Particle Physics Seminars- SB/BNL Joint Cosmo Seminar

"A more precise and accurate route from sky images to cosmological constraints"

Presented by Gary Bernstein, University of Pennsylvania

Thursday, November 17, 2016, 3:00 pm — Small Seminar Room, Bldg. 510

Current (e.g. DES) and future (e.g. LSST, Euclid) experiments aim to convert multiband images of the sky into precise constraints on cosmological models, neutrino masses, and modifications of general relativity. This standard path for this inference involves making point estimates of the galaxies' redshifts (from observed colors) and weak gravitational lensing distortions (from observed morphologies), then combining these into various cross-correlations and other summary statistics that are compared to numerical simulations of the Universe. These estimators require a slew of empirical corrections to various biases, and have yet to demonstrate accuracies sufficient to reduce biases below systematic errors. I describe two steps to greatly simplify this process and eliminate the need for simulation-based calibration of estimators: first, a practical means to estimate the joint posterior probability of a galaxies' redshift and line-of-sight lensing; second, a method to sample from the posterior distribution of all mass distributions and cosmologies conditional on the galaxy density and lensing data. The main advantages of the new scheme include improved lensing and photo-z accuracy (to the required part-per-thousand level), recovery of non-Gaussian information that is lost in the usual 2-point summary statistics, and correct propagation of uncertainties (including photo-z uncertainties) into the cosmological inferences.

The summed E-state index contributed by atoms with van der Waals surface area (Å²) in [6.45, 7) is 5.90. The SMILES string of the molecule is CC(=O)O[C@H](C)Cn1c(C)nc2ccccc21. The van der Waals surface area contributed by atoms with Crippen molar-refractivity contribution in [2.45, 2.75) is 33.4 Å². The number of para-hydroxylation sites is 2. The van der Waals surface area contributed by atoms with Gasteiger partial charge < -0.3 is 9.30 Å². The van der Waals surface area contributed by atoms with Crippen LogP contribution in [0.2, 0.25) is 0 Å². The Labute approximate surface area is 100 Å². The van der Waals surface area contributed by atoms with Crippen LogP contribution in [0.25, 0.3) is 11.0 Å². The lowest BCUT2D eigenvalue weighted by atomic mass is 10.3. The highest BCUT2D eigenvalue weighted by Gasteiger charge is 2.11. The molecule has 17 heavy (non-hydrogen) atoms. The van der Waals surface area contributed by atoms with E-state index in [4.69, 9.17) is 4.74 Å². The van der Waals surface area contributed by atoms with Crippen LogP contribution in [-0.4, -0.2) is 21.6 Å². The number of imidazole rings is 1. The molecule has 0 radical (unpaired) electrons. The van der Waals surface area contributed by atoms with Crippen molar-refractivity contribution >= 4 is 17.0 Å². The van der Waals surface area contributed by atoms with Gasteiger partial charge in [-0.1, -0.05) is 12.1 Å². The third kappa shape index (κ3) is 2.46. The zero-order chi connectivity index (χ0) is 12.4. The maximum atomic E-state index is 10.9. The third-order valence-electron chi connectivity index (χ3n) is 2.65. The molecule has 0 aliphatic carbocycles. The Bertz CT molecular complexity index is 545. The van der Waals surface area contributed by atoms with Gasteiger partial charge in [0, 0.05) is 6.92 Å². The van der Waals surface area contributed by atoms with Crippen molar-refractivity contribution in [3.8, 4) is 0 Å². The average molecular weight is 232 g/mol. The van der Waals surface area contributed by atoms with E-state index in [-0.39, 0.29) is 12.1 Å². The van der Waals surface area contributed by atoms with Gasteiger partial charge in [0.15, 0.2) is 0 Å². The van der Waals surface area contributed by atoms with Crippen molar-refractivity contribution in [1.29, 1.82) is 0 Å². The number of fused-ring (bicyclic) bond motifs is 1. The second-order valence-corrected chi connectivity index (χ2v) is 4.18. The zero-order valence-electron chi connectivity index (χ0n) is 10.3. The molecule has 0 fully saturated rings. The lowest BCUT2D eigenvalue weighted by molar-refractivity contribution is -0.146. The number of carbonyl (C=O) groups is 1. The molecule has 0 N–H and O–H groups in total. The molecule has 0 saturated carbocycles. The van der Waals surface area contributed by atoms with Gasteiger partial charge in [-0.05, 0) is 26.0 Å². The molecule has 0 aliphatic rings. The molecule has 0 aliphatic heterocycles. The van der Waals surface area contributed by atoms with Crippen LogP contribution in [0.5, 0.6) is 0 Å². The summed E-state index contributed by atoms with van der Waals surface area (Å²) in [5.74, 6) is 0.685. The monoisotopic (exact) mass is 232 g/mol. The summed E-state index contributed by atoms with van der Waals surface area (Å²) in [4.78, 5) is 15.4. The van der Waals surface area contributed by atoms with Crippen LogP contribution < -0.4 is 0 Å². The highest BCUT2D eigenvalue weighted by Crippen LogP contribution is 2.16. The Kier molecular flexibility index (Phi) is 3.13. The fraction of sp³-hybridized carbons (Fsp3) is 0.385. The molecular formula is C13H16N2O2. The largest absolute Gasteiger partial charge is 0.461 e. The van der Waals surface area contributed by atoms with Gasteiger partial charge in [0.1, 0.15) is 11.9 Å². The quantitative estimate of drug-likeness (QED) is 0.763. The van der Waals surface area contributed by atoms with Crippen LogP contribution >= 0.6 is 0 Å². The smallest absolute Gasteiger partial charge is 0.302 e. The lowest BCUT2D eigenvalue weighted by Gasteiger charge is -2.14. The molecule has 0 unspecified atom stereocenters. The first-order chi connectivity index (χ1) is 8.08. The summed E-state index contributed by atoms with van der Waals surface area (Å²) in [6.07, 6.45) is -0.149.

Hosted by: Anze Slosar

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